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Assessment of the reliability of a technique to measure postural sway in horses

Hilary M. ClaytonMary Anne McPhail Equine Performance Center, Department of Large Animal Clinical Sciences, College of Veterinary Medicine, Michigan State University, East Lansing, MI 48824-1314.

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 BVMS, PhD
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David E. BialskiMary Anne McPhail Equine Performance Center, Department of Large Animal Clinical Sciences, College of Veterinary Medicine, Michigan State University, East Lansing, MI 48824-1314.
Present address is Alameda Santos 1325/13, CEP 01419-001, Sao Paulo-SP, Brazil.

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 DVM, MS
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Joel L. LanovazMary Anne McPhail Equine Performance Center, Department of Large Animal Clinical Sciences, College of Veterinary Medicine, Michigan State University, East Lansing, MI 48824-1314.
Present address is Department of Mechanical Engineering, Queen's University, Kingston, ON K7L 3N6, Canada.

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David R. MullineauxMary Anne McPhail Equine Performance Center, Department of Large Animal Clinical Sciences, College of Veterinary Medicine, Michigan State University, East Lansing, MI 48824-1314.

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Abstract

Objective—To assess the reliability of the center-ofpressure (COP) values obtained from a force platform for analysis of postural sway in horses.

Animals—Six 2-year-old horses that were free from lameness and neurologic disease.

Procedure—Horses stood stationary with all 4 hooves on a force platform; COP data were collected at 1,000 Hz and 3-dimensional kinematics collected at 60 Hz for 10 seconds. Five trials were recorded at each of 3 time periods (15-minute intervals) or at 1 time period on 3 separate days. Mean values for each set of 5 trials and actual, normalized, and relative COP variables were calculated. The reliability was quantified by use of agreement boundary.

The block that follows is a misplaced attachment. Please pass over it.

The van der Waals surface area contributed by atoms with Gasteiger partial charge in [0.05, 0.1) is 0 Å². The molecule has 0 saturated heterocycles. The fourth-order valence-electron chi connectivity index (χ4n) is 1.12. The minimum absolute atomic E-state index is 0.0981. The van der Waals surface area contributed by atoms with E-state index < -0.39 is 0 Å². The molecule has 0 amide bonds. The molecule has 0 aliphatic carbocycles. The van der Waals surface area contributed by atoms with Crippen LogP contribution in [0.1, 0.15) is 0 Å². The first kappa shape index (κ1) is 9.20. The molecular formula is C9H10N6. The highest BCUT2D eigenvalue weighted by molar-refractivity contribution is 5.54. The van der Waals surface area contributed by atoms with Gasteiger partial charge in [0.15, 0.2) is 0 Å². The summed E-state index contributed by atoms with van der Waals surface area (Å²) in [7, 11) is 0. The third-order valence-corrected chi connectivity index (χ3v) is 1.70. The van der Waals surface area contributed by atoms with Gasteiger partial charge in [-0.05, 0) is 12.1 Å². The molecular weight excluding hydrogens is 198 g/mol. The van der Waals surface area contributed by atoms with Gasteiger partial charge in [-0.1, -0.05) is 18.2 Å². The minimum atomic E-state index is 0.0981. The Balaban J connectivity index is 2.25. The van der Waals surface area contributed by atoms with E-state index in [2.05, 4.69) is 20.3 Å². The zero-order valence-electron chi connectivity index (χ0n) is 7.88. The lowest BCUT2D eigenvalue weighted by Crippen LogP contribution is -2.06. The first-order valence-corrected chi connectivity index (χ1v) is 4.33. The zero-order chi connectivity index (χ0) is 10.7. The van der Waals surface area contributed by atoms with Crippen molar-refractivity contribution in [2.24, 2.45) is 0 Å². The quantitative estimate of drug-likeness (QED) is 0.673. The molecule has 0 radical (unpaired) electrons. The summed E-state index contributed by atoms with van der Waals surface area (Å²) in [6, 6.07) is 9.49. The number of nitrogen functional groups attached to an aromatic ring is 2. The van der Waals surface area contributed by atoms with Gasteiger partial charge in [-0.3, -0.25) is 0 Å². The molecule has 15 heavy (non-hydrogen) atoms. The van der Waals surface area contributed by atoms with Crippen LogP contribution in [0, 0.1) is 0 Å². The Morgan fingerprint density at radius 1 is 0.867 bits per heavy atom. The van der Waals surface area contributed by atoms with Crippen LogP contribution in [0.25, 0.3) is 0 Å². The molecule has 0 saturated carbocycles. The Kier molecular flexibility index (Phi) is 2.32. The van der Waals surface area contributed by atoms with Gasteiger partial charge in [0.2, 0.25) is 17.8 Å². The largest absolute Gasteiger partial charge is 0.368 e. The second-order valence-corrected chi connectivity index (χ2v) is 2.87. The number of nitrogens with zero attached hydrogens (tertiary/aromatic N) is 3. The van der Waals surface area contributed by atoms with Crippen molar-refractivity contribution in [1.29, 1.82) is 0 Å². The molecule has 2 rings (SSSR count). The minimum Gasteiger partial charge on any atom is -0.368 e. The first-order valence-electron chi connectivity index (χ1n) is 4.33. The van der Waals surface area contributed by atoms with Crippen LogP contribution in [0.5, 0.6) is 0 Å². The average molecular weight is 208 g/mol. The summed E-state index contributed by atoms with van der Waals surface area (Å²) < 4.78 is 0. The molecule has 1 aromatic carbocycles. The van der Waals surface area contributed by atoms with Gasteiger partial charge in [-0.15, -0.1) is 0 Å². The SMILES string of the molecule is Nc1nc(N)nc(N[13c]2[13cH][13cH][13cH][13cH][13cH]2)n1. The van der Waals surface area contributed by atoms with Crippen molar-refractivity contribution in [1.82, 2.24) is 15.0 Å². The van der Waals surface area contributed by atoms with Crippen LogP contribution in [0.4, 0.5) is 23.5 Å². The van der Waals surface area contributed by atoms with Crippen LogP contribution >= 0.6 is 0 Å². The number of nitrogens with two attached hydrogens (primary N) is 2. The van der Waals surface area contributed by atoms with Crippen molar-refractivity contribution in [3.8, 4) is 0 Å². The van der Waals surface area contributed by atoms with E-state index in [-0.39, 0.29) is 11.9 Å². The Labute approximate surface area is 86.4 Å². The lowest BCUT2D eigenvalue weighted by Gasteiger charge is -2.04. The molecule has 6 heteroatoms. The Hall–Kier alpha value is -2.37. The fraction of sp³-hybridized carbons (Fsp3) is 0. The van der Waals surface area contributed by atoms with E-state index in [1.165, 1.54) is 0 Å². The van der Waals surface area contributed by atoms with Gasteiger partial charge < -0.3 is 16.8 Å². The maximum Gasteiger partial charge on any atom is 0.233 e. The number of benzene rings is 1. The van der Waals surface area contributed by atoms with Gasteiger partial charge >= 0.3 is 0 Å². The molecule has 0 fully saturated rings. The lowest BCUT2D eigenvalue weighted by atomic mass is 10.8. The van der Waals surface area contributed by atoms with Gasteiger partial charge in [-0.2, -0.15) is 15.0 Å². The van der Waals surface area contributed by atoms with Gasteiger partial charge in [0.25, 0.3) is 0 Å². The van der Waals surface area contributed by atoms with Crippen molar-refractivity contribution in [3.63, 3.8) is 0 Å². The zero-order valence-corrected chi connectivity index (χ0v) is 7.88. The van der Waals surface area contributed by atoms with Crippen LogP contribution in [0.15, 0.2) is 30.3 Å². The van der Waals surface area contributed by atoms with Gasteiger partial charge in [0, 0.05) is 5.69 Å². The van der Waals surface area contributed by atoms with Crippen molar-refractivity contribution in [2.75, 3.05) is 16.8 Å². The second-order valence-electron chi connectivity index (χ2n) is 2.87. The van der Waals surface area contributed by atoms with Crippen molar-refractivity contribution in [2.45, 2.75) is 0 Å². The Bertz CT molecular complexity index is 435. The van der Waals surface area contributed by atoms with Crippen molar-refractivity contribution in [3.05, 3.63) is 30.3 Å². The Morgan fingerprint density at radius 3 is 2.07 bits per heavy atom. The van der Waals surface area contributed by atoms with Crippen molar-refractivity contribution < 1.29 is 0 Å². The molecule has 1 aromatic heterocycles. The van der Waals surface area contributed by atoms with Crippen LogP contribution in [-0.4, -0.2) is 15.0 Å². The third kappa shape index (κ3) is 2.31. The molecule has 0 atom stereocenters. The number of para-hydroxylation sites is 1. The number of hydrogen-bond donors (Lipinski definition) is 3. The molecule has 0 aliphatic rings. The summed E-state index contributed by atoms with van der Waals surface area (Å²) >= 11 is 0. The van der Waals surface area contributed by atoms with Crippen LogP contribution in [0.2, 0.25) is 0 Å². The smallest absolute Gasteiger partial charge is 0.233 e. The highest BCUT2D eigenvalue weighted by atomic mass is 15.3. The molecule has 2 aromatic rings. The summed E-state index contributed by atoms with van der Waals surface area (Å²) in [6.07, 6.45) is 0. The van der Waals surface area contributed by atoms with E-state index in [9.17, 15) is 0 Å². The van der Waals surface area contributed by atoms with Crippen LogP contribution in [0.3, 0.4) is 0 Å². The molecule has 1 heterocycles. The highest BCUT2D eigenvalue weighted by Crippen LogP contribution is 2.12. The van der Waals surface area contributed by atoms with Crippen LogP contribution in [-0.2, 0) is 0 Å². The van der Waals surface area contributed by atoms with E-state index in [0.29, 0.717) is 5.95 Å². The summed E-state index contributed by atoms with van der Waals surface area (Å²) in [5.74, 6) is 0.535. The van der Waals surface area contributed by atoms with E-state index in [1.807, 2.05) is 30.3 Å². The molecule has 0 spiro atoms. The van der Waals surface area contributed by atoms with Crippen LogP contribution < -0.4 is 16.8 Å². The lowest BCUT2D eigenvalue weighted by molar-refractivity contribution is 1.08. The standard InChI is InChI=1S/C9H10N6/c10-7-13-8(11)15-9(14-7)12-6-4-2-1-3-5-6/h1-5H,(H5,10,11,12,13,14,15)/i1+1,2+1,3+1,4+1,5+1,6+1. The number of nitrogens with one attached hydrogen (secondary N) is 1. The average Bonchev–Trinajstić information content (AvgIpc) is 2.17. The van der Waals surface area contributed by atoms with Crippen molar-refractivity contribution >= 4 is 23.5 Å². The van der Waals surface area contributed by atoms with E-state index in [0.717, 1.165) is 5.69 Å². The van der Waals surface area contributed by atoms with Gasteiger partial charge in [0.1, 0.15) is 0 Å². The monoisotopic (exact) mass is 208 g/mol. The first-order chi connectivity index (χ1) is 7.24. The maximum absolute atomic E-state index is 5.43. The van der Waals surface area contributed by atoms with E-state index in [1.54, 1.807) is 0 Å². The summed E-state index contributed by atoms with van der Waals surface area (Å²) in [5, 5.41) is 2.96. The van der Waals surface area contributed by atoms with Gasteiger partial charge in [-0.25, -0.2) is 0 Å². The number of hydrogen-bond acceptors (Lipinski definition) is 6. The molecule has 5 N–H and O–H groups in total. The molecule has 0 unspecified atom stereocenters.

Results—The COP results within and across days were similar and provided small agreement boundary limits (eg, across days, in order of least relative reliability: area, ± 62 mm2; mediolateral range, ± 8 mm; radius, ± 2 mm; craniocaudal range, ± 4 mm; and velocity, ± 3 mm/s). Head height possessed the greatest relative intraday reliability (12%) but a high agreement boundary limit (± 0.15 m).

Conclusions and Clinical Relevance—The use of a force platform to analyze postural sway in a group of young healthy horses was found to produce reliable results and may provide a simple and sensitive measure for assessing balance deficiencies in horses. Agreement boundaries provide 95% confidence intervals for use as limits of error and variability in measurements that, if exceeded, may signify meaningful effects. (Am J Vet Res 2003;64:1354–1359)

Abstract

Objective—To assess the reliability of the center-ofpressure (COP) values obtained from a force platform for analysis of postural sway in horses.

Animals—Six 2-year-old horses that were free from lameness and neurologic disease.

Procedure—Horses stood stationary with all 4 hooves on a force platform; COP data were collected at 1,000 Hz and 3-dimensional kinematics collected at 60 Hz for 10 seconds. Five trials were recorded at each of 3 time periods (15-minute intervals) or at 1 time period on 3 separate days. Mean values for each set of 5 trials and actual, normalized, and relative COP variables were calculated. The reliability was quantified by use of agreement boundary.

Results—The COP results within and across days were similar and provided small agreement boundary limits (eg, across days, in order of least relative reliability: area, ± 62 mm2; mediolateral range, ± 8 mm; radius, ± 2 mm; craniocaudal range, ± 4 mm; and velocity, ± 3 mm/s). Head height possessed the greatest relative intraday reliability (12%) but a high agreement boundary limit (± 0.15 m).

Conclusions and Clinical Relevance—The use of a force platform to analyze postural sway in a group of young healthy horses was found to produce reliable results and may provide a simple and sensitive measure for assessing balance deficiencies in horses. Agreement boundaries provide 95% confidence intervals for use as limits of error and variability in measurements that, if exceeded, may signify meaningful effects. (Am J Vet Res 2003;64:1354–1359)